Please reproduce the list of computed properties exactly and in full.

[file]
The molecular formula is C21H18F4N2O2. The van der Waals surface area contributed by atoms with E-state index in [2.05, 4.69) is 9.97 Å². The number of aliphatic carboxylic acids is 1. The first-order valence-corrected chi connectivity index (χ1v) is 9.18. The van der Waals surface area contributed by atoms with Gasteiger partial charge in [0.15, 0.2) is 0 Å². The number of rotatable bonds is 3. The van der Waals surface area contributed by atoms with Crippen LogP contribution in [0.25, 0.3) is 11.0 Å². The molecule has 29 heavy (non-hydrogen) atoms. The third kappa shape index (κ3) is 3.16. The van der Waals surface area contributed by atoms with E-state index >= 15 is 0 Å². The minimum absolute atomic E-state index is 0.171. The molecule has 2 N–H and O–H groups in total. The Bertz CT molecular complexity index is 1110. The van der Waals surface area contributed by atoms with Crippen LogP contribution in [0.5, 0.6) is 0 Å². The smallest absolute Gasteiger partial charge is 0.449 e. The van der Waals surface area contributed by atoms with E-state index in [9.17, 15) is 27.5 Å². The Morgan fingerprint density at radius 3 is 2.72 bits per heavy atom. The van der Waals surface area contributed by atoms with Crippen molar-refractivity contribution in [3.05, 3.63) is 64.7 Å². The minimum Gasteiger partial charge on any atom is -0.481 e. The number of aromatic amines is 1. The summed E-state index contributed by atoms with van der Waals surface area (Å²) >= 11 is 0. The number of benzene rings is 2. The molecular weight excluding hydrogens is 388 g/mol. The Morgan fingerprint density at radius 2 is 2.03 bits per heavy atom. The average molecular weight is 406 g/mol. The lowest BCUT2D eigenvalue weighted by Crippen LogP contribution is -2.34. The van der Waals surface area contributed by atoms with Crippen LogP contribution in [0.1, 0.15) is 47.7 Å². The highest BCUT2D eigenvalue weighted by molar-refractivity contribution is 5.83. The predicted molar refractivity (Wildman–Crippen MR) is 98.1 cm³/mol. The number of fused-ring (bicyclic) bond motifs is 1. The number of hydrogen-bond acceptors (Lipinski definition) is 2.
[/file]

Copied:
The molecular formula is C21H18F4N2O2. The van der Waals surface area contributed by atoms with E-state index in [2.05, 4.69) is 9.97 Å². The number of aliphatic carboxylic acids is 1. The first-order valence-corrected chi connectivity index (χ1v) is 9.18. The van der Waals surface area contributed by atoms with Gasteiger partial charge in [0.15, 0.2) is 0 Å². The number of rotatable bonds is 3. The van der Waals surface area contributed by atoms with Crippen LogP contribution in [0.25, 0.3) is 11.0 Å². The molecule has 29 heavy (non-hydrogen) atoms. The third kappa shape index (κ3) is 3.16. The van der Waals surface area contributed by atoms with E-state index >= 15 is 0 Å². The minimum absolute atomic E-state index is 0.171. The molecule has 2 N–H and O–H groups in total. The Bertz CT molecular complexity index is 1110. The van der Waals surface area contributed by atoms with Crippen LogP contribution in [0.5, 0.6) is 0 Å². The smallest absolute Gasteiger partial charge is 0.449 e. The van der Waals surface area contributed by atoms with E-state index in [9.17, 15) is 27.5 Å². The Morgan fingerprint density at radius 3 is 2.72 bits per heavy atom. The van der Waals surface area contributed by atoms with Crippen molar-refractivity contribution in [3.05, 3.63) is 64.7 Å². The minimum Gasteiger partial charge on any atom is -0.481 e. The number of aromatic amines is 1. The summed E-state index contributed by atoms with van der Waals surface area (Å²) >= 11 is 0. The number of benzene rings is 2. The molecular weight excluding hydrogens is 388 g/mol. The Morgan fingerprint density at radius 2 is 2.03 bits per heavy atom. The average molecular weight is 406 g/mol. The lowest BCUT2D eigenvalue weighted by Crippen LogP contribution is -2.34. The van der Waals surface area contributed by atoms with Crippen LogP contribution in [0.1, 0.15) is 47.7 Å². The highest BCUT2D eigenvalue weighted by molar-refractivity contribution is 5.83. The predicted molar refractivity (Wildman–Crippen MR) is 98.1 cm³/mol. The number of fused-ring (bicyclic) bond motifs is 1. The number of hydrogen-bond acceptors (Lipinski definition) is 2.